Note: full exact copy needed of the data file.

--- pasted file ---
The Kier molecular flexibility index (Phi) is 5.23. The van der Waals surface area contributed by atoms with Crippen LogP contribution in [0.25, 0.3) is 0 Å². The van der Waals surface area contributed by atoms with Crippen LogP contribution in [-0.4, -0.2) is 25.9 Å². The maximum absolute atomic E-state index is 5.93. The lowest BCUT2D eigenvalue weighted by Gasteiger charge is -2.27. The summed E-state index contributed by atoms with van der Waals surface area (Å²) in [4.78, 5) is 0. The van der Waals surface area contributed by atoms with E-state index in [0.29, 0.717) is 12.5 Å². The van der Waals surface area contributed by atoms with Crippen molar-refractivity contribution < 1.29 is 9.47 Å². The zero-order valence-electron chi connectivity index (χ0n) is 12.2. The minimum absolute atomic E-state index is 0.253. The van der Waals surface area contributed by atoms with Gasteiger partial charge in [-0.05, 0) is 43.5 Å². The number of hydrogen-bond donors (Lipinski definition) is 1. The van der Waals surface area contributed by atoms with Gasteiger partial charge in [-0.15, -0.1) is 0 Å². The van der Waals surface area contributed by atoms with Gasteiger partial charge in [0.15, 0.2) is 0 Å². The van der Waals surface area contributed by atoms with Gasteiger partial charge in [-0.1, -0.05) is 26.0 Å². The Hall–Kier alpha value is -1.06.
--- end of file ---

The Kier molecular flexibility index (Phi) is 5.23. The van der Waals surface area contributed by atoms with Crippen LogP contribution in [0.25, 0.3) is 0 Å². The van der Waals surface area contributed by atoms with Crippen LogP contribution in [-0.4, -0.2) is 25.9 Å². The maximum absolute atomic E-state index is 5.93. The lowest BCUT2D eigenvalue weighted by Gasteiger charge is -2.27. The summed E-state index contributed by atoms with van der Waals surface area (Å²) in [4.78, 5) is 0. The van der Waals surface area contributed by atoms with E-state index in [0.29, 0.717) is 12.5 Å². The van der Waals surface area contributed by atoms with Crippen molar-refractivity contribution < 1.29 is 9.47 Å². The zero-order valence-electron chi connectivity index (χ0n) is 12.2. The minimum absolute atomic E-state index is 0.253. The van der Waals surface area contributed by atoms with Gasteiger partial charge in [-0.05, 0) is 43.5 Å². The number of hydrogen-bond donors (Lipinski definition) is 1. The van der Waals surface area contributed by atoms with Gasteiger partial charge in [-0.15, -0.1) is 0 Å². The van der Waals surface area contributed by atoms with Gasteiger partial charge in [0.15, 0.2) is 0 Å². The van der Waals surface area contributed by atoms with Gasteiger partial charge in [-0.1, -0.05) is 26.0 Å². The Hall–Kier alpha value is -1.06.